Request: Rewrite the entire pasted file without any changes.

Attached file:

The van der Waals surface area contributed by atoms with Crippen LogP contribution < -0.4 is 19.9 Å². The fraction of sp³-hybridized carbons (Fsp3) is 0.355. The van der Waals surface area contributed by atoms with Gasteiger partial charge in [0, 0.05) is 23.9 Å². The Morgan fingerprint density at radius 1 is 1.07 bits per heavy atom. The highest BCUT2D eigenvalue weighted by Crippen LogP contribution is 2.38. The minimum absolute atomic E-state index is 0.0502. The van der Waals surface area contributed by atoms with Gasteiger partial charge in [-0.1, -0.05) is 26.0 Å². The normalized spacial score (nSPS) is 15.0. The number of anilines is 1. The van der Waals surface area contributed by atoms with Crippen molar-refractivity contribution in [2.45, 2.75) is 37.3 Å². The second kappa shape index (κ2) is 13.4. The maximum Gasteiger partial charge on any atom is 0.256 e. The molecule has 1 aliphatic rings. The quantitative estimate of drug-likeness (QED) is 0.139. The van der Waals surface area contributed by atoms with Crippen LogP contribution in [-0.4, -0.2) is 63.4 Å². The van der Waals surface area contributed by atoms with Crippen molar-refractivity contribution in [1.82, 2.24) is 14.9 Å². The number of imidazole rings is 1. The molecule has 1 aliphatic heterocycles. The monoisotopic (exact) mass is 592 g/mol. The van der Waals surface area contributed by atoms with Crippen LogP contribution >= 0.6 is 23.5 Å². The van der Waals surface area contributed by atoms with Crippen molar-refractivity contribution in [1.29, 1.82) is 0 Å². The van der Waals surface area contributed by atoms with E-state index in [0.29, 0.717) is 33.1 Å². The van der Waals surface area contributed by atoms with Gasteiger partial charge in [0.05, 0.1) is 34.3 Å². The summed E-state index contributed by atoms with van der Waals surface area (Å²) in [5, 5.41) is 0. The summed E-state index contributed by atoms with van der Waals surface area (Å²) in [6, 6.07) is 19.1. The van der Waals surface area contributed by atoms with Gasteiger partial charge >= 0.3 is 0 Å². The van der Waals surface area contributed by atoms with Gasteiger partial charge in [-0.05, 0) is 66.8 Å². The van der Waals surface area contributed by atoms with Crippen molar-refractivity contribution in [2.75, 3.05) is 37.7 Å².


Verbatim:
The van der Waals surface area contributed by atoms with Crippen LogP contribution < -0.4 is 19.9 Å². The fraction of sp³-hybridized carbons (Fsp3) is 0.355. The van der Waals surface area contributed by atoms with Gasteiger partial charge in [0, 0.05) is 23.9 Å². The Morgan fingerprint density at radius 1 is 1.07 bits per heavy atom. The highest BCUT2D eigenvalue weighted by Crippen LogP contribution is 2.38. The minimum absolute atomic E-state index is 0.0502. The van der Waals surface area contributed by atoms with Gasteiger partial charge in [-0.1, -0.05) is 26.0 Å². The normalized spacial score (nSPS) is 15.0. The number of anilines is 1. The van der Waals surface area contributed by atoms with Crippen molar-refractivity contribution in [2.45, 2.75) is 37.3 Å². The second kappa shape index (κ2) is 13.4. The maximum Gasteiger partial charge on any atom is 0.256 e. The molecule has 1 aliphatic rings. The quantitative estimate of drug-likeness (QED) is 0.139. The van der Waals surface area contributed by atoms with Crippen LogP contribution in [-0.4, -0.2) is 63.4 Å². The van der Waals surface area contributed by atoms with Crippen molar-refractivity contribution in [1.82, 2.24) is 14.9 Å². The number of imidazole rings is 1. The molecule has 1 aliphatic heterocycles. The monoisotopic (exact) mass is 592 g/mol. The van der Waals surface area contributed by atoms with Crippen LogP contribution >= 0.6 is 23.5 Å². The van der Waals surface area contributed by atoms with Crippen molar-refractivity contribution in [1.29, 1.82) is 0 Å². The van der Waals surface area contributed by atoms with E-state index in [0.29, 0.717) is 33.1 Å². The van der Waals surface area contributed by atoms with Gasteiger partial charge in [0.05, 0.1) is 34.3 Å². The summed E-state index contributed by atoms with van der Waals surface area (Å²) in [5, 5.41) is 0. The summed E-state index contributed by atoms with van der Waals surface area (Å²) in [6, 6.07) is 19.1. The van der Waals surface area contributed by atoms with Gasteiger partial charge >= 0.3 is 0 Å². The van der Waals surface area contributed by atoms with Gasteiger partial charge in [-0.05, 0) is 66.8 Å². The van der Waals surface area contributed by atoms with Crippen molar-refractivity contribution in [2.75, 3.05) is 37.7 Å².